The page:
84: Unesco heritage status for Swiss Fondue?

Fondue served at waterfront cafe on Lac Neuchatel, Switzerland. Yummy.

In Swilderland news of 2011 it was announced that Unesco is looking into conferring special heritage status on Switzerland’s cheese fondues.

I like to think I keep on top of important world news, so I’m banging my head against the wall at having missed this. Switzerland’s keepers of culture at the Federal Culture Office are worried about disappearing traditions, rituals and practices, hence the hoped-for special designation for this cheese dish.

Fondue is not a shoe-in for the Unesco list. Switzerland’s cantons produced something like 380 proposed items for status, which oddly, they are keeping secret, except for two cantons who went public with their lists. The culture doctors have spent the last year winnowing through the items and are expected to announce their abbreviated document of 150 items very soon, that will then go through another paring-down to an unidentified number that will be forwarded onto Unesco for consideration.

The puzzlement over cheese fondue making the list is this. On a 300-metre stroll through town, I pass almost as many restaurant signs boasting fondue as I do street lamps, which is to say: A lot. Chocolate made the list as well, and again, there is so much chocolate here that it is all I can do to keep myself from sliding into a chocolate coma.

Perhaps there is more to Unesco-designation than culture.  An online Swiss news publication, Swiss Info, quoted Pius Knüsel, director of the Swiss Arts Council as saying, “They are seeking recognition first and only secondly financial support.” Aha. Money. Is it possible Unesco will subsidize fondue-consumption?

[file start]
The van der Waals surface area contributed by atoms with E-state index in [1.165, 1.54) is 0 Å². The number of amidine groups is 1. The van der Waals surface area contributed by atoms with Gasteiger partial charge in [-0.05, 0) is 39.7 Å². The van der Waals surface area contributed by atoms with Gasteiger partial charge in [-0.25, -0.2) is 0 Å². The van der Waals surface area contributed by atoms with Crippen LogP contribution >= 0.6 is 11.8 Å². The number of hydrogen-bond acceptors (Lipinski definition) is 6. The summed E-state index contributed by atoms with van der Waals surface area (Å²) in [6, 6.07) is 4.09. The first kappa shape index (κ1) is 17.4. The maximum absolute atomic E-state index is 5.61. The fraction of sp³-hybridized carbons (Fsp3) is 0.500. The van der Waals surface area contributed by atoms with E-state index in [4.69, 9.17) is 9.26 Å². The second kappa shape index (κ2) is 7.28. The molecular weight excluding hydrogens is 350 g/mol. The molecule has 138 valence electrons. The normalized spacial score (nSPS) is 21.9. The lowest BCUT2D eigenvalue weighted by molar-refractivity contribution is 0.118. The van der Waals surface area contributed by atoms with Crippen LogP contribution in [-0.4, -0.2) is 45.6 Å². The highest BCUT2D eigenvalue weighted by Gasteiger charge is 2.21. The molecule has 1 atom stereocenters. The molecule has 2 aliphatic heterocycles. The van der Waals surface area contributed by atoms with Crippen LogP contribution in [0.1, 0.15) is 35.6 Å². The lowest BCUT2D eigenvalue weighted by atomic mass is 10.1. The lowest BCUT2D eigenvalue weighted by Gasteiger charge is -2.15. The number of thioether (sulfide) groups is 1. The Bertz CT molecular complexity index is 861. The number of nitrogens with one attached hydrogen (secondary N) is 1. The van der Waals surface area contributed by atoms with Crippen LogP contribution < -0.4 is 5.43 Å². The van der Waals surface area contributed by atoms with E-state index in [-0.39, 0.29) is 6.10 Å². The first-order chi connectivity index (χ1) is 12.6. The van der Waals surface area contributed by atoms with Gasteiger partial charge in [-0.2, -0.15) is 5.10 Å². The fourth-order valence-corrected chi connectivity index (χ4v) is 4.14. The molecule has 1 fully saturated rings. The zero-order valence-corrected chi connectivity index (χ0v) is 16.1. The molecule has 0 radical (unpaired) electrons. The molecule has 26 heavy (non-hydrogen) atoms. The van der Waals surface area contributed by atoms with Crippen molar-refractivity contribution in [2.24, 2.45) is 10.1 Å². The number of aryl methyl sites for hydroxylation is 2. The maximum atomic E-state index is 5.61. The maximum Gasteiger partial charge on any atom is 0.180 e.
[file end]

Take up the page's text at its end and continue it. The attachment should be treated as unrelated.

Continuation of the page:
About the time fondue got onto the proposed-protection list last spring, we were dining on this endangered dish at a cafe on the shores of Lac Neuchatel and that is when fondue’s peril became evident. For a humble pot of melted Corgemont cheese, a plate of bread cubes, two forks, a pot and a flame that had to be relit several times, we paid about 60 Swiss Francs. That was, notably, the last time we chowed down on cheese-and-bread chunks. Maybe fondue is endangered after all.

And so, if fondue does make the list, and if Unesco wants to cut us a check so we can dine out more on this tasty treat, we are prepared to accept their offer.

On an unrelated note: It snowed today. We pretended the flakes were seedlings from the trees, but we fooled no one.

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